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Attention-Deficit Drugs Linked to Better Test Scores

Last Updated: April 29, 2009.

Children with attention-deficit/hyperactivity disorder who were medicated for the condition scored higher on math and reading tests than their unmedicated peers, according to research published in the May issue of Pediatrics.

WEDNESDAY, April 29 (HealthDay News) -- Children with attention-deficit/hyperactivity disorder (ADHD) who were medicated for the condition scored higher on math and reading tests than their unmedicated peers, according to research published in the May issue of Pediatrics.

Richard M. Scheffler, Ph.D., of the University of California in Berkeley, and colleagues analyzed data from 594 children with ADHD who were followed from kindergarten to fifth grade and were given math and reading achievement tests at five waves during this period. In the spring of the fifth-grade year, the medication rate was 67.7 percent.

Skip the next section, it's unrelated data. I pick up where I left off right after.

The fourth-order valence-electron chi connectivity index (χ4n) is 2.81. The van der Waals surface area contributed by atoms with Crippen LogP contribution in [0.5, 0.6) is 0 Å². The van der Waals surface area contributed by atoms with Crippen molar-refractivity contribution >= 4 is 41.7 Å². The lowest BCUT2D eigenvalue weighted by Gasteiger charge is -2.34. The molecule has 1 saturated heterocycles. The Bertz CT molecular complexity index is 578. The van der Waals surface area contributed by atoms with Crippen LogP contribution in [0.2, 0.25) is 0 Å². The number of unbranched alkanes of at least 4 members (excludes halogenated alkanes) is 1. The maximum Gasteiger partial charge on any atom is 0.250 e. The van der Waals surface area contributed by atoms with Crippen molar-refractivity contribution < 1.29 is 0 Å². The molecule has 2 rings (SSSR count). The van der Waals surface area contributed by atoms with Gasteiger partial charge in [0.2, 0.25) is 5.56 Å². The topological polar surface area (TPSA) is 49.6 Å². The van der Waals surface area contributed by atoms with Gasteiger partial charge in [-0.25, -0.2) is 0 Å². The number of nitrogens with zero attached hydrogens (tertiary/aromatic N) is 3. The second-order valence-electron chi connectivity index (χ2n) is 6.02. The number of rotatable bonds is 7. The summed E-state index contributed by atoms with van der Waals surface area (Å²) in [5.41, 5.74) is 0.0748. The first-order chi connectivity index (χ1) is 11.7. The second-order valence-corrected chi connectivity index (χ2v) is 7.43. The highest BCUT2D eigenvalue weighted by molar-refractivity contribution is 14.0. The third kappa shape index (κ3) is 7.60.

The researchers found that children taking medication had a 2.9-point higher mean math score than unmedicated children. Those who were medicated during at least two waves had a 5.4-point higher mean reading score. These differences are comparable to gains attained during 0.19 and 0.29 school years, respectively, the authors note.

"Some 4.4 million children in the United States have been diagnosed with ADHD, a condition that is strongly associated with low academic achievement," the authors conclude. "With nearly 60 percent of diagnosed children taking prescription medications to treat the disorder, at a cost of $2.2 billion in 2003, the current findings have the potential for wide applicability, particularly because diagnostic prevalence and medication rates differ among demographic groups."

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